Timing of Sanctions Relief May Be Deal Breaker as Iran Talks Resume

Iranian Foreign Minister Zarif waits to make a statement next to U.S. Secretary of State Kerry following nuclear talks in Lausanne
Iranian Foreign Minister Zarif waits to make a statement next to U.S. Secretary of State Kerry following nuclear talks in Lausanne / Reuters
• April 22, 2015 9:20 am


By Shadia Nasralla

VIENNA (Reuters) – The timing of sanctions relief is the sticking point in nuclear talks between Iran and the six major world powers this week in Vienna, where negotiations kicked off on Wednesday with a meeting between delegates from Tehran and the European Union.

Iran and the six powers are trying to end more than 12 years of diplomatic wrangling over the country's disputed nuclear program, which Tehran says is peaceful but Western governments fear is aimed at developing an atomic bomb.

After a tentative deal between Iran and the P5+1 – China, France, Russia, Britain and the United States, plus Germany – was reached in Switzerland on April 2, differences have emerged over what was agreed.

Arriving in Vienna, deputy foreign minister, Abbas Araqchi, reiterated Iran's position: "All the economic sanctions should be lifted on the day that the deal is implemented," according to a report from Iranian news agency Tasnim.

But the United States has made it clear that sanctions on Iran would have to be phased out gradually under the final pact.

A meeting between Araqchi and EU political director, Helga Schmid, began on Wednesday afternoon. Talks between Iran and delegates from the six powers, including U.S. Under Secretary Wendy Sherman, will follow this week, an EU statement said.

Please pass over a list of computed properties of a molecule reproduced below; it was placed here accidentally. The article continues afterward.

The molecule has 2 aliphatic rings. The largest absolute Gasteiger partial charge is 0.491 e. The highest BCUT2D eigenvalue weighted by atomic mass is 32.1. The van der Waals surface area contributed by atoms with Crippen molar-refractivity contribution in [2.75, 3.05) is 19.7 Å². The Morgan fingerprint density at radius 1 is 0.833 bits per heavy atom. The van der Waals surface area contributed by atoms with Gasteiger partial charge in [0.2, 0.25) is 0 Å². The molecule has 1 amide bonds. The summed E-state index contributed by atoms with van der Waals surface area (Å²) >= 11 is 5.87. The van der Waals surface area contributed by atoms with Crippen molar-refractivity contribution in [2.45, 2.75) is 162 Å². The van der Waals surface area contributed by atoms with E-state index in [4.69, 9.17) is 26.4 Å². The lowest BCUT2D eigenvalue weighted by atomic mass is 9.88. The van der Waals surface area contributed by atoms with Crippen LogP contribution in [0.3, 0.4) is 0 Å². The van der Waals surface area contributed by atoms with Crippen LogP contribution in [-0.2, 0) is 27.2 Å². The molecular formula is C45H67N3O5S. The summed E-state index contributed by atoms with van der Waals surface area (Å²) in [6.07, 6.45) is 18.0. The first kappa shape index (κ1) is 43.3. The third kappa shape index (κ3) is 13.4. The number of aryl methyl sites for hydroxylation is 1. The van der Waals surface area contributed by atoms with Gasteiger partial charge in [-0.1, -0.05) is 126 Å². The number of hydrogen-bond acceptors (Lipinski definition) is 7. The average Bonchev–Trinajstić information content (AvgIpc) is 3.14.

U.S. President Barack Obama was forced to give Congress a say in any future accord – including the right of lawmakers to veto the lifting of sanctions imposed by the United States.

Araqchi said on state television before his arrival in Austria that the U.S. administration was "responsible to ensure that its commitments, particularly sanctions-related ones, are fulfilled".

Efforts have intensified to reach a final deal as a self-imposed deadline at the end of June is looming large for Iran and the P5+1 group.

"We think it is possible to reach a fair and just agreement… by the end of June or even before that," Araqchi said, noting that the Vienna talks are expected to go on for three days.

Iran's foreign ministry spokeswoman Marzieh Afkham said on Iranian state television on Wednesday that U.S. Secretary of State, John Kerry, and his Iranian counterpart, Mohammad Javad Zarif, "discussed Iran's nuclear issue by phone last night".

Zarif was quoted by Iranian media as saying that he would meet Kerry on Monday in New York on the sidelines of the 2015 nuclear Non-Proliferation Treaty review conference being held at the United Nations.

(Additional reporting by Parisa Hafezi in Ankara and Adrian Croft in Brussels; Editing by Louise Ireland)

Published under: Iran, Nuclear Weapons, Sanctions